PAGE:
An injured goose rescued by Babushka, having broken the painted eggs intended for the Easter Festival in Moscva, lays thirteen marvelously colored eggs to replace them, then leaves behind one final miracle in egg form before returning to her own kind.
A teacher could include this title in stories about Russia, Russian culture, folktales, or Easter traditions. Librarians can feature this book for Easter displays and international/world folktale displays or programs.
This book could be used to illustrate Russian culture or introduce art and the rare art forms of the past, like egg painting. It could also just be read for enjoyment, and conveys the message that animals and artwork are beautiful and should be appreciated.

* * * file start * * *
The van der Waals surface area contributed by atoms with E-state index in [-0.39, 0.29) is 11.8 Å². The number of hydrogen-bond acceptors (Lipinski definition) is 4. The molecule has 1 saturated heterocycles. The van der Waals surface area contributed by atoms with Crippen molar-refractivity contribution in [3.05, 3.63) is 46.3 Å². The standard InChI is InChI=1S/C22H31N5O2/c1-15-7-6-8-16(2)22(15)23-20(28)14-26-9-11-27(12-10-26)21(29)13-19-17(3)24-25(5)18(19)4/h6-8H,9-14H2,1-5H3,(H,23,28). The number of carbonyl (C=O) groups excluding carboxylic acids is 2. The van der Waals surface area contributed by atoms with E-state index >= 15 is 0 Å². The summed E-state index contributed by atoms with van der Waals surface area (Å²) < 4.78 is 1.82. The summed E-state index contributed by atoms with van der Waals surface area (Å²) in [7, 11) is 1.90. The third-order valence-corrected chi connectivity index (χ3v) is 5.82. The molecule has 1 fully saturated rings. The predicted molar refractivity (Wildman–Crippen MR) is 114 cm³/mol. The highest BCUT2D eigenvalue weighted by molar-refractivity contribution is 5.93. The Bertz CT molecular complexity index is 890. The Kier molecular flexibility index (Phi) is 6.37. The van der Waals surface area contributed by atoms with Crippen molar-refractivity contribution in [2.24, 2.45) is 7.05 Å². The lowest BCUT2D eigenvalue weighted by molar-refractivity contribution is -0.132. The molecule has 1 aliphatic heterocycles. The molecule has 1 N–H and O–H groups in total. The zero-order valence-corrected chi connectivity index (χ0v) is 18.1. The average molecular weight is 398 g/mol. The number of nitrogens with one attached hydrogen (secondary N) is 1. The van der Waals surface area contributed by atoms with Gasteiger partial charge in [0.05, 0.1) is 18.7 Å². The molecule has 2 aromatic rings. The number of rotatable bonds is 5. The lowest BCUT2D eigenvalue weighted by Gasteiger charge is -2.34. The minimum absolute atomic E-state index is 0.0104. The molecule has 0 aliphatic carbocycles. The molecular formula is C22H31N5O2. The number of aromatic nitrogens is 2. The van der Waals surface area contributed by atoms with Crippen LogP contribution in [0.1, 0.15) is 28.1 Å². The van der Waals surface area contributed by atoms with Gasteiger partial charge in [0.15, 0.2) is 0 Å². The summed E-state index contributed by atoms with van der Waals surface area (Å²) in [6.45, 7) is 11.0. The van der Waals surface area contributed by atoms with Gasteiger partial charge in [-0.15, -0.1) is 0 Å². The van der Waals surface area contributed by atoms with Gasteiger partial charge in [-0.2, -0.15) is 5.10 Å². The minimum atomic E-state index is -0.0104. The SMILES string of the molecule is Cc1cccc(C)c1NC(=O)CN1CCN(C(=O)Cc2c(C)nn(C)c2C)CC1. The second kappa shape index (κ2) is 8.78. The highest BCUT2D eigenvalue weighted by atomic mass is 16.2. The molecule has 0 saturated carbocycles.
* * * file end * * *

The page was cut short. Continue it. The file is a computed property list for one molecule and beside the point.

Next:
To repay her misdeed, Rechenka provides one multicolored egg each day to Babushka. When she is healed and must fly away, she leaves a special egg -- one that hatches, leaving a lovely baby gooseling who will stay with Babushka.
Although I was a little put off by the geographic confusion here - pysanky are Ukrainian, and so (one presumes) is Babushka, although she lives in a dacha just outside Moscow (?) - I found Rechenka's Eggs a very engaging tale, otherwise. Babushka is an endearing heroine - her compassion, and ability to see the miraculous in the everyday events around her, are immensely appealing. Polacco's artwork did seem a little...off to me (a slightly different color scheme than usual, perhaps?), which made more sense, when I noted that this title was originally published in 1988, and is one of the author/artist's earliest books. I must just be used to her later style. All in all, although it won't ever rank amongst my favorite Patricia Polacco books, Rechenka's Eggs is still an appealing story for Easter time, and for anyone who appreciates those marvelous pysanky!